And a mark in the corner? - I do not know.
Suppose you had seen that bundle in any other place, should you have known your handkerchief again? - Yes.
How would you have known it? - I should have known it by the silk gown in the handkerchief, I could see it in.
Court. Why you told me just now, you did not know what was in the bundle? - There was a black gown, I could see in the bundle, I saw it at one corner.
How could you see whether it was a gown, or a cloak, or what it was? - It looked like a gown.
Did you know any thing else that was in it? - No.
Was it a black gown? - Yes.
WILLIAM BENTLEY sworn.
I was standing in Cork-street, when I heard the alarm was given, I ran down Cork-street, and perceived a man with a bundle under his arm; I tried to stop him, as soon as he saw me, he dropped the bundle down.
What became of the bundle? - I stooped and picked the bundle up, the man went past me, Jonathan Oakes , who was standing by, pursued and took him within forty or fifty yards.
Was he ever out of your sight before he was taken? - Yes.
Can you say whether the man that was taken, was the same man that you saw with the bundle? - Yes.
How did you know him again? - I knew him by his person, I saw him before he came to me, by the shade of the lamp, I remarked his yellow buttons, I knew him more by his clothes than his face; I gave the bundle to the boy.
Mr. Peatt. The man was running? - Yes.
JONATHAN OAKES sworn.
I heard the cry, I pursued the prisoner, I did not see him drop any bundle, it was behind some trees in Cork-street; I saw the prisoner doing nothing only running up the street as fast as he could, he never was out of my sight, he never was above two yards from me, I took him to the watch-house; when I came up to him he blasted my eyes, and asked what I wanted, he said nothing else.
(Mr. Bentley produced the bundle.)
I brought it from my own house, I had it from Martha Robinson the owner.
Court. The bundle you picked up, was left at the watch-house? - Yes.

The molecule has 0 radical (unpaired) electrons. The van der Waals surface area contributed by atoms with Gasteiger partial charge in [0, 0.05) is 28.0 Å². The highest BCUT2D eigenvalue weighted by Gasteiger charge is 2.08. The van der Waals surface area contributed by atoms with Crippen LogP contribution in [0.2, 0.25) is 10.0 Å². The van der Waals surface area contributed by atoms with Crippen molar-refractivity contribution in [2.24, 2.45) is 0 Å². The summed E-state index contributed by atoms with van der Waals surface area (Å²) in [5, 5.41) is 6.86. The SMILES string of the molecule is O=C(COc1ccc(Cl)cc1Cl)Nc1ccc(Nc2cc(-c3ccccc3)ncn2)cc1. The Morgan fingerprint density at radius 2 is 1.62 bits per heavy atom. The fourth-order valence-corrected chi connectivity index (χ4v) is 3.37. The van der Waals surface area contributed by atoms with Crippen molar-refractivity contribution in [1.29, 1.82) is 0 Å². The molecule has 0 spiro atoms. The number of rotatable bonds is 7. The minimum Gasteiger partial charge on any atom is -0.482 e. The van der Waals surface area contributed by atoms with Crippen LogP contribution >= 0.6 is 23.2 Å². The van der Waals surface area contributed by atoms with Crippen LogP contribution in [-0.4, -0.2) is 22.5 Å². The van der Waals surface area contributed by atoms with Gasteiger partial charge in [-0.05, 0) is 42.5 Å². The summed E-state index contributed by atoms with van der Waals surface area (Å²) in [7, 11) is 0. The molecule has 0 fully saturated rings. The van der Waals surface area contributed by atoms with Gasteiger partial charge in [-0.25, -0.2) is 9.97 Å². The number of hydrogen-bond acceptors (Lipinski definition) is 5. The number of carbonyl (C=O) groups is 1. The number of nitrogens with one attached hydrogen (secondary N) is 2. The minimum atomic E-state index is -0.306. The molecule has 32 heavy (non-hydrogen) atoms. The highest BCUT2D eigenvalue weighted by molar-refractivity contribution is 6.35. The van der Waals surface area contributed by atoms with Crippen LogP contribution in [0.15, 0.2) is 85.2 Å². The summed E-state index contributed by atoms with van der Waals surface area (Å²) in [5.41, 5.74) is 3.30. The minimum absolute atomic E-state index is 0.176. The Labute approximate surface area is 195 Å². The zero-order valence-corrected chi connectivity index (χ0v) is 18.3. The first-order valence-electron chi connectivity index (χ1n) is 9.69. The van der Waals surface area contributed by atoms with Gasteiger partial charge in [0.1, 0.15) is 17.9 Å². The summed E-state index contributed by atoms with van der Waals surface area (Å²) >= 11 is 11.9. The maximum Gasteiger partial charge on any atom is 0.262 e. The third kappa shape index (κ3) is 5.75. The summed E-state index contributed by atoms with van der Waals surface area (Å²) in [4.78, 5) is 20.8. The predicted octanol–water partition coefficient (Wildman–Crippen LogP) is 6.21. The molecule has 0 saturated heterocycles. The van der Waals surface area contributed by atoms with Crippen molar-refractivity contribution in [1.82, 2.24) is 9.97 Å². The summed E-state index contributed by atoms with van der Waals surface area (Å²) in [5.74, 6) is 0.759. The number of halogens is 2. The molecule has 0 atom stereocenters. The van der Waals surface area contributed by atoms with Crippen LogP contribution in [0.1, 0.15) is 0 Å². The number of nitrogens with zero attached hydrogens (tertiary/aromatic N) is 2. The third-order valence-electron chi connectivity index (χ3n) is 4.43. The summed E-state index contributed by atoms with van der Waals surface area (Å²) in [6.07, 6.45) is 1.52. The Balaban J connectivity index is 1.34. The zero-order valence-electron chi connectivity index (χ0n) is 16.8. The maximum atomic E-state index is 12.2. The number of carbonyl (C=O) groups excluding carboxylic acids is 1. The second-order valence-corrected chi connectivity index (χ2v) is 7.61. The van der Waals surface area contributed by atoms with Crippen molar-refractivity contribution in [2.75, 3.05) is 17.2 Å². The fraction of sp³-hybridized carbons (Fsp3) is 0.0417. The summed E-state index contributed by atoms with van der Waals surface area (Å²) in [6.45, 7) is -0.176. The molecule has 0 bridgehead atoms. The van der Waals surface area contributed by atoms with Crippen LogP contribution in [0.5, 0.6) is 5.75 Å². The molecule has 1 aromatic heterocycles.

MARTHA ROBINSON sworn.
Where did you get the bundle that you gave to Bentley on Friday night? - I had it from the watch-house, it was locked up in a cupboard in the watch-house.
Have you any body here to prove that it was the same bundle that was left there by Bentley.
Oakes. I saw the boy carry it to the watch-house, and it was opened there that night, directly as it was taken in, the boy was there, I saw it contained a gown and petticoat, and some bombazeen.
Did not the boy see what it contained? No, Sir, I do not think he did, he was standing by the fire at the same time, it was tied up, and put in the cupboard with another bundle.
Was any mark put upon it? - No, that was the other bundle that the boy had, that was left at the watch-house the same time.
Court to Oakes. Now, can you say it is the same bundle? - Yes.
How? - I can tell by the handkerchief, I took notice of the border of the handkerchief at the time it was open.
Court to boy. Was this the bundle the prisoner took from you? - Yes, I am quite sure of that, because the other was in a cheque handkerchief, I stood by the fire at the watch-house, I did not see them open the bundle.
Court to Mrs. Robinson. Did you send the boy with this bundle? - Yes, he was going into Brook-street, he was to carry these bundles into Castle-street where I live; this is one of the bundles I gave him to carry, I am quite sure of it.
Prisoner. I leave it all to my counsel.
The prisoner called three witnesses who gave him a good character.
GUILTY, Death.
He was humbly recommended by the Prosecutrix to his Majesty's mercy.

Marriage
Text:

By early 1795 Joseph Butler and Mary Manderville were living together in a common law relationship

Property
Citation details: p. 8
Text:

"Butler's time had expired by almost a year when he was given a grant of good land fronting McKenzie's Creek, which is a small branch of the South Creek...
Just how long Joseph Butler remained in the Windsor area is uncertain. He is shown as being there in the 1811 Muster but by 1828 he had 30 acres of land and was living at Lower Portland Head, aged 60."

Marriage
Text:

Common law relationship

Death
Burial